Pastor, what about Creation Care?

I do a lot of reading. As if the pastorate itself doesn’t require enough, I read for class and for health and living and for pleasure, too. It may sound odd to you—or it may not—but if I were to count my friends, I’d include among the number some of my books. Books full of large ideas and beautiful sentences. I’d count also some magazines that I read. The National Geographic, The American Conservative, The National Review, The Atlantic, and The New Yorker all make my list. So, too, does my go-to newspaper: The Washington Post. In addition to these, I find myself turning aside often to read the likes of Christianity Today, The Lexington Herald-Leader, NPR, The Review and Expositor, and various blogs from the likes of Harvard, Yale, Columbia, and Princeton seminaries. I do a lot of reading. I believe it’s a job requirement for someone who does a lot of teaching, preaching, and leading.

As the fall temperatures continue to hover around 90-degrees in Middlesboro, I’ve noticed that my own body seems to be talking and fretting about climate change. As of late, I’ve noticed in my reading that it seems that virtually everyone is talking about climate change. As a part of their 2019 annual meeting, the American Psychiatric Association has included a half-dozen sessions related to the mental health issues associated with climate change (which include anxiety and depression about the phenomenon). Of course, not everyone I read seems to be bothered by the near-uninhabitable temperatures that swept the Indian subcontinent this summer or the record-breaking heat from San Francisco to Charlotte, but for the most part, there is a great deal of concern.

Some may ask, “Why write about this, preacher? This doesn’t concern theology, does it?” Well, it depends. Remember the first creation story in Genesis? Remember that line that reads in the old King James Version, “Be fruitful and multiply, and replenish the earth and subdue it: and have dominion over the fish of the sea and over the fowl of the air, and over every living thing that moveth upon the earth?” Well, never mind that we have tended historically to skip right over the first part that talks of “replenishing” and gone straight to “subdue” and “have dominion.” The old King James Version with which most of us are most familiar does a disservice to those later two Hebrew words. They are simply too strong. They elevate we fragile and frail human beings too far. “Subdue” and “have dominion” smack of Adam and Eve reaching for the fruit in order to transcend their God-gifted created place in the world. They sound a little bit like the words of people building towers called Babel up to the sky that they might walk right up to heavens. Frankly, walking right up into the heavens is kind of what King James I and the Brits thought were up to in 1611 (original), and 1629 and 1638 (revisions), when the King James Version was commissioned by the monarchy.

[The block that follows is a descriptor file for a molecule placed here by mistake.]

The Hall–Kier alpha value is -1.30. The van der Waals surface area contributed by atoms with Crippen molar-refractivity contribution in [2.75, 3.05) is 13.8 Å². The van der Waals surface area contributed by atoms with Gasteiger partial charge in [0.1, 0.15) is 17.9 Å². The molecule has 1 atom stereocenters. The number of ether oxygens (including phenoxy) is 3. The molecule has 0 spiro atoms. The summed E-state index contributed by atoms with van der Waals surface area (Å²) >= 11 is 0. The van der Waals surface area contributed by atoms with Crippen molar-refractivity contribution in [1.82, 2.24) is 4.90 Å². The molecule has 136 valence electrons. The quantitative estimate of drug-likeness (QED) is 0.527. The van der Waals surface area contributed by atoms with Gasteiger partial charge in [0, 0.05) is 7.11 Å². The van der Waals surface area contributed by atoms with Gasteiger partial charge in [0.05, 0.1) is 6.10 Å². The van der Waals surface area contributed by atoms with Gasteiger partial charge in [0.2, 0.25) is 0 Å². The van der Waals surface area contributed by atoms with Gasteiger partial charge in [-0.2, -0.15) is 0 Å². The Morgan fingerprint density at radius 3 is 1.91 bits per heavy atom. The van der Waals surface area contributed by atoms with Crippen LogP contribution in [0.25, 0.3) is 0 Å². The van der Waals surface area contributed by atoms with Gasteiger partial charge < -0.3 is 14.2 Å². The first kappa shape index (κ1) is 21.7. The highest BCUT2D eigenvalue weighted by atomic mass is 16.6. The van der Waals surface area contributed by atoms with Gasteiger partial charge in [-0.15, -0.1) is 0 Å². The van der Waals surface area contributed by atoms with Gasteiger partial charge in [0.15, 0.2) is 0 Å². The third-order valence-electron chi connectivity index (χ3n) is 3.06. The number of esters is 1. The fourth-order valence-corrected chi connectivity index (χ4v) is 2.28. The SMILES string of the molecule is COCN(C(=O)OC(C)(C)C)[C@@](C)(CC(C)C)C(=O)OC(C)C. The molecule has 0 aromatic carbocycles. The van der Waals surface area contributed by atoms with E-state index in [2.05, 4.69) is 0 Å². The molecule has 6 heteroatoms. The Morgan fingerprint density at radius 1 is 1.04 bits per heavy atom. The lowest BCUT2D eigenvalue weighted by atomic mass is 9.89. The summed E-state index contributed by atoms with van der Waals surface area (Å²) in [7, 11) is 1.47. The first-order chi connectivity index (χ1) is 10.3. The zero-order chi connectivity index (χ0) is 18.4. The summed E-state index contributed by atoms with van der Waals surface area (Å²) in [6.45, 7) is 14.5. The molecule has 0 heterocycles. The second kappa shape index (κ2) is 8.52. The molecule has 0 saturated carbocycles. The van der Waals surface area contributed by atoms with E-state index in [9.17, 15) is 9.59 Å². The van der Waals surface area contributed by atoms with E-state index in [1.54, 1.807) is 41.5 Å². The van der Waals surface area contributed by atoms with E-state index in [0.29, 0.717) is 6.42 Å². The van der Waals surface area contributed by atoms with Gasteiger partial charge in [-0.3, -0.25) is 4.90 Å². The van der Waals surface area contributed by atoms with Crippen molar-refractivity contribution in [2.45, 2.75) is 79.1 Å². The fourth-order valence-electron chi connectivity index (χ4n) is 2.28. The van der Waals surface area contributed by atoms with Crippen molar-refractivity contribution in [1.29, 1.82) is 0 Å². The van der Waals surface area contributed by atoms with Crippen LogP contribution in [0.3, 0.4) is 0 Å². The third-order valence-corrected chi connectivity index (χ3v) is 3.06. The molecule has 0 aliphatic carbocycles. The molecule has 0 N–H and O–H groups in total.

The Common English Bible, which we use at First Baptist Church, does a better job theologically with these two Hebrew words: “Be fertile and multiply; fill the earth and master it. Take charge of…” As a master carpenter knows how to respect the grain of the wood as she uses a saw and a master butcher doesn’t just hack away at a piece of meat with no respect for its texture, humankind are to master the earth. There is a connotation of respect. Similarly, “take charge of” has the connotation of a master saying to an apprentice, “Take charge of this, as handle it as I would.” The apprentice in this case has just been created in the image and likeness of God.

So, what’s a Christian response to all this news of climate change? Well, that’s a long and often contentious conversation. But as I chew on the news of melting glaciers and record heat waves and the decline of bees and birds, I keep coming back to the beginning. Perhaps step one is to remember what Adam and Eve forgot—that we are not God. We are begotten of God, bearing God’s image and likeness. And “subdue” and “have dominion” are the words of English empire, not of God’s beloved creatures given stewardship—not ownership—of God’s creation. If there’s something to the idea of creation care in the Bible (and I believe there is), perhaps it begins there, with a little human humility.